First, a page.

The Gamble Institute

Currently, the Gamble Institute operates three programs: Super Tuesdays, Rollin’ Reintegration, and The Leadership Team.

 

Super Tuesdays combines technical and soft skills with the Parolee Power Works! Computer Literacy Course and Family Connections, a nonviolent communication training and mentoring program.

Rollin’ Reintegration is an intensive counseling and case management program for parolees.

The Leadership Team is a parolee-led leadership program that focuses on empowerment.

The Gamble Institute is still in its infancy. Elizabeth describes her vision of the Institute to be a more holistic venture. Ideally, the Institute would provide an education component, a knowledge creation aspect (participatory research), a substance abuse program, and a revenue-generating piece that would offer employment opportunities. In the immediate future, The Gamble Institute is looking for one more board member, a financial literacy class leader, and people to help with job preparation skills. If you or someone you know are interested in helping expand the reach of The Gamble Institute, please contact Elizabeth here.

Elizabeth’s experiences stand as a shining example of the outcomes the Athenian mission statement promises to its students: “The Athenian School prepares students for the rigorous expectations of college and for a life of purpose and personal fulfillment. Athenian goes far beyond excellent college preparation by inspiring students to become life-long learners and confident, successful adults. Students at Athenian develop a deep understanding of themselves, extraordinary skills for achievement, and the compassion to make a positive difference in the world.” Elizabeth admits to being prepared for college and has proved herself a life-long learner as well as a successful adult. Her ease with others reflects her own self-understanding, and her compassion has shaped her every action. Clearly, Elizabeth is living a life of both purpose and personal fulfillment and we are lucky to have her as a part of our Athenian community.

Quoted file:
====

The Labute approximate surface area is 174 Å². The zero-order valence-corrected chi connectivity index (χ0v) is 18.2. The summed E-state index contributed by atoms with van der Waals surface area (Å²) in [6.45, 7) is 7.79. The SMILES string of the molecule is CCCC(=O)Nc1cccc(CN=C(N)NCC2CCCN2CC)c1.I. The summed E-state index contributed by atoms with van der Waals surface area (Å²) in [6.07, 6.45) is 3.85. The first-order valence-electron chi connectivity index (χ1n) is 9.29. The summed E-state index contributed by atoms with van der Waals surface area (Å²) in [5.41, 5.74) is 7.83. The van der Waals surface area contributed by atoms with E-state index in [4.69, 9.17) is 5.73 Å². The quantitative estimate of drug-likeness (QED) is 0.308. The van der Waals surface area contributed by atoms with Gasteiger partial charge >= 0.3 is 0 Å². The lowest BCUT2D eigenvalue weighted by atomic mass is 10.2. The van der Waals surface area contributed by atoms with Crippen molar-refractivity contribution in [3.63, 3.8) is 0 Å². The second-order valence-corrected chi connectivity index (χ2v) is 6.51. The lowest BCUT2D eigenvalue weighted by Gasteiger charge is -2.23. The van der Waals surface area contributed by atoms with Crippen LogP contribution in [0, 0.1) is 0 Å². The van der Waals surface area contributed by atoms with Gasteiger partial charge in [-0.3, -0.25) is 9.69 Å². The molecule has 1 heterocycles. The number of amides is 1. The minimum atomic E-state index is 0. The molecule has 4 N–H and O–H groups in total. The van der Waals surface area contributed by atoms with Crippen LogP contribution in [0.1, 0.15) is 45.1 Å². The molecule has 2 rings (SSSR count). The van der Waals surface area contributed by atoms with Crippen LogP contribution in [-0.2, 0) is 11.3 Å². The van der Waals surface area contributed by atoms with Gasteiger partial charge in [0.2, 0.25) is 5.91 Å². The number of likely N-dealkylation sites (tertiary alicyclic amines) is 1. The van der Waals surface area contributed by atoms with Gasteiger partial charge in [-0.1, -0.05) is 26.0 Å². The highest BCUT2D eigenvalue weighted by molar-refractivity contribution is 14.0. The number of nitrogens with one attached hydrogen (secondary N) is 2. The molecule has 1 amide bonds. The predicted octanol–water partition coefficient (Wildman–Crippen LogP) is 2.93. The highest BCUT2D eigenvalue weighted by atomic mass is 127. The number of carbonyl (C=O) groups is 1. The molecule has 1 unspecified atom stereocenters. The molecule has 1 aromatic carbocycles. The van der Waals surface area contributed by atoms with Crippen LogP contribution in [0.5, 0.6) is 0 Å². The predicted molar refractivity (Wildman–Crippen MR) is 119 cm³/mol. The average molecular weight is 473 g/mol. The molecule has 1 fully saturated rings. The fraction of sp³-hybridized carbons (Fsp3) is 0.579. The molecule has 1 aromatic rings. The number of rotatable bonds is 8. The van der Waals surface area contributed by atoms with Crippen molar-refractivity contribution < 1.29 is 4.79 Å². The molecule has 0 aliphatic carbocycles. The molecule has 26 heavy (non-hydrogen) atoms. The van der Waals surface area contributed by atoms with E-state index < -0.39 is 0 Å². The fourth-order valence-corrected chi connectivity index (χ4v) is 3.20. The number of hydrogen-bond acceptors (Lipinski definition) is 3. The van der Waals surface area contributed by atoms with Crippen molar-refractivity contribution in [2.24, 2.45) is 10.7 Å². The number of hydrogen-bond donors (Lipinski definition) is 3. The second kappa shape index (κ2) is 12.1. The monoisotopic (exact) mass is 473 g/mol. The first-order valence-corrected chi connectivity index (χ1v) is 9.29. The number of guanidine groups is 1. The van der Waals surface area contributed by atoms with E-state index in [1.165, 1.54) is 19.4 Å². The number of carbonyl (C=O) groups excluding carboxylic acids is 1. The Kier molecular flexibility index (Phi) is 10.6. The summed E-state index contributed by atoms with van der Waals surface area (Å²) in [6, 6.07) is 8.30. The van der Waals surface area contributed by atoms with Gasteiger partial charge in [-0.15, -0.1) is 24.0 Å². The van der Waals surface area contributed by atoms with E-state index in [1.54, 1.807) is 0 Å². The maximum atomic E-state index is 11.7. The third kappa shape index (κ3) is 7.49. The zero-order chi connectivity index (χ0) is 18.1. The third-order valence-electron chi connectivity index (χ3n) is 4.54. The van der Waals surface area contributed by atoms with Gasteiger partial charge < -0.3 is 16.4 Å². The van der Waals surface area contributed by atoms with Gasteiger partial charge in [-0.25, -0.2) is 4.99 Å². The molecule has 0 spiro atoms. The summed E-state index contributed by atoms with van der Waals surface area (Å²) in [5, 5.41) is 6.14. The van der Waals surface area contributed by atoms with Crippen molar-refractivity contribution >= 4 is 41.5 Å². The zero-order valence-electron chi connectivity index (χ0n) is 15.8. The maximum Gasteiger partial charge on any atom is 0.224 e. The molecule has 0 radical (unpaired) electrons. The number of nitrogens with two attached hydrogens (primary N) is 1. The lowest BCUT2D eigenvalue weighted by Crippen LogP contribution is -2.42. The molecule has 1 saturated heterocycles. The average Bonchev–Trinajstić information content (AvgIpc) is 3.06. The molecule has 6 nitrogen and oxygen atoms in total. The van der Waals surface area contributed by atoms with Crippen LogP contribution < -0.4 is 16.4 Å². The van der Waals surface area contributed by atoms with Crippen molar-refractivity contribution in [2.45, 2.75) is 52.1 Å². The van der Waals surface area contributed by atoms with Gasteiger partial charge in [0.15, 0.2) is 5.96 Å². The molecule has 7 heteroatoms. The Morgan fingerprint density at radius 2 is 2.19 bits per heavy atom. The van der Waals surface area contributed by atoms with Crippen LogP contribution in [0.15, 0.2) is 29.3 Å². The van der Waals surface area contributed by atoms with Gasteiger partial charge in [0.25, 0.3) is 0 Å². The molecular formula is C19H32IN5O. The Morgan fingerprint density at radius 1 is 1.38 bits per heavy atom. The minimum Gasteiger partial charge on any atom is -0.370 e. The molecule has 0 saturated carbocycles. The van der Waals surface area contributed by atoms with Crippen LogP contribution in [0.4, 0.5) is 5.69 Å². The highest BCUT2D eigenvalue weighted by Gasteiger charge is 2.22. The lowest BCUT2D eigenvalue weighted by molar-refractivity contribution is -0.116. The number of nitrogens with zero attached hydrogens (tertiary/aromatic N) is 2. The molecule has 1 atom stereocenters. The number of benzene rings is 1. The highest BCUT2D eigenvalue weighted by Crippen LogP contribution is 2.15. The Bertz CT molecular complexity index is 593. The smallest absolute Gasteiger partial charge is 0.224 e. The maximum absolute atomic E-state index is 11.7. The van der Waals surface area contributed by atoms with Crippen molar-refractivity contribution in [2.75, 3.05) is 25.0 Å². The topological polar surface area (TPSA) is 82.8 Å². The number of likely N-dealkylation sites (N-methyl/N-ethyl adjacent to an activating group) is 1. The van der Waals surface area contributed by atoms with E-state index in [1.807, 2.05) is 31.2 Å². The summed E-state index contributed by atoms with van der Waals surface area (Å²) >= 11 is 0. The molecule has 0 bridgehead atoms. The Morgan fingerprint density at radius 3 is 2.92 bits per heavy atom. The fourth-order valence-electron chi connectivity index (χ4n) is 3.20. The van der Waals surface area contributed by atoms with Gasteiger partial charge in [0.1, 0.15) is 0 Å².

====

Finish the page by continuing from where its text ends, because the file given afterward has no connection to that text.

Connect with Elizabeth Marlow on LinkedIn here.
If you’d like to learn more about The Gamble Institute, click here.

Photos from https://www.facebook.com/pages/The-Gamble-Institute/141458482537540?sk=photos_stream.